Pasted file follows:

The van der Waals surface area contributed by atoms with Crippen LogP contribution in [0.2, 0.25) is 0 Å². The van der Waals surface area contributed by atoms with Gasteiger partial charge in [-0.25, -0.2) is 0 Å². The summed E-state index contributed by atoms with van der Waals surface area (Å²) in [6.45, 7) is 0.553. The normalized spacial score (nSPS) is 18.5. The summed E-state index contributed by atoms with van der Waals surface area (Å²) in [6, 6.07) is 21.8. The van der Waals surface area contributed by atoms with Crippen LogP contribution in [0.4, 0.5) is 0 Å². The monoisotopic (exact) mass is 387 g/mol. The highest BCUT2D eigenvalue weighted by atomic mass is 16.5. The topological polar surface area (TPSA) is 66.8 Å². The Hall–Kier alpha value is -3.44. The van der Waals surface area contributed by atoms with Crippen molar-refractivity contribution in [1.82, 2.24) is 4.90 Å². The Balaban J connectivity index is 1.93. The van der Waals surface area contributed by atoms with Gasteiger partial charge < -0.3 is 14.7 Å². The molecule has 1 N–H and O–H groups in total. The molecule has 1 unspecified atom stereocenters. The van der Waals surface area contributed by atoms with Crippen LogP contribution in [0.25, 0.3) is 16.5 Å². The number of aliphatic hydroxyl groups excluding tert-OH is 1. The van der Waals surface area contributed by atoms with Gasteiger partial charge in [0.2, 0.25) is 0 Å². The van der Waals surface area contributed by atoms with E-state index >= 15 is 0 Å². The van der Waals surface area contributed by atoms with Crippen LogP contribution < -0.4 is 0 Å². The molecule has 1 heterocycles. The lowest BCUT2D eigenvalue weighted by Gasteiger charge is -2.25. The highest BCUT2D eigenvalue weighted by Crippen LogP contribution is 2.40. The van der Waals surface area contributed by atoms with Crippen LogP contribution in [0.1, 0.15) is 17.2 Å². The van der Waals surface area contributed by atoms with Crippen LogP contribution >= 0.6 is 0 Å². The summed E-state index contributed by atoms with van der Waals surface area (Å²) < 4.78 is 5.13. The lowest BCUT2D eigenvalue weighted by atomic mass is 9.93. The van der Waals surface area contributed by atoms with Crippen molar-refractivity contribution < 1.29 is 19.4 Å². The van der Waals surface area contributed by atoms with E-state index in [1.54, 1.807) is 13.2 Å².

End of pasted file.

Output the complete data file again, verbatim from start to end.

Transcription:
The van der Waals surface area contributed by atoms with Crippen LogP contribution in [0.2, 0.25) is 0 Å². The van der Waals surface area contributed by atoms with Gasteiger partial charge in [-0.25, -0.2) is 0 Å². The summed E-state index contributed by atoms with van der Waals surface area (Å²) in [6.45, 7) is 0.553. The normalized spacial score (nSPS) is 18.5. The summed E-state index contributed by atoms with van der Waals surface area (Å²) in [6, 6.07) is 21.8. The van der Waals surface area contributed by atoms with Crippen LogP contribution in [0.4, 0.5) is 0 Å². The monoisotopic (exact) mass is 387 g/mol. The highest BCUT2D eigenvalue weighted by atomic mass is 16.5. The topological polar surface area (TPSA) is 66.8 Å². The Hall–Kier alpha value is -3.44. The van der Waals surface area contributed by atoms with Crippen molar-refractivity contribution in [1.82, 2.24) is 4.90 Å². The Balaban J connectivity index is 1.93. The van der Waals surface area contributed by atoms with Gasteiger partial charge < -0.3 is 14.7 Å². The molecule has 1 N–H and O–H groups in total. The molecule has 1 unspecified atom stereocenters. The van der Waals surface area contributed by atoms with Crippen LogP contribution in [0.25, 0.3) is 16.5 Å². The number of aliphatic hydroxyl groups excluding tert-OH is 1. The van der Waals surface area contributed by atoms with Gasteiger partial charge in [0.2, 0.25) is 0 Å². The van der Waals surface area contributed by atoms with E-state index >= 15 is 0 Å². The van der Waals surface area contributed by atoms with Crippen LogP contribution < -0.4 is 0 Å². The molecule has 1 heterocycles. The lowest BCUT2D eigenvalue weighted by Gasteiger charge is -2.25. The highest BCUT2D eigenvalue weighted by Crippen LogP contribution is 2.40. The van der Waals surface area contributed by atoms with Crippen LogP contribution in [0.1, 0.15) is 17.2 Å². The van der Waals surface area contributed by atoms with Crippen LogP contribution >= 0.6 is 0 Å². The summed E-state index contributed by atoms with van der Waals surface area (Å²) < 4.78 is 5.13. The lowest BCUT2D eigenvalue weighted by atomic mass is 9.93. The van der Waals surface area contributed by atoms with Crippen molar-refractivity contribution < 1.29 is 19.4 Å². The van der Waals surface area contributed by atoms with E-state index in [1.54, 1.807) is 13.2 Å².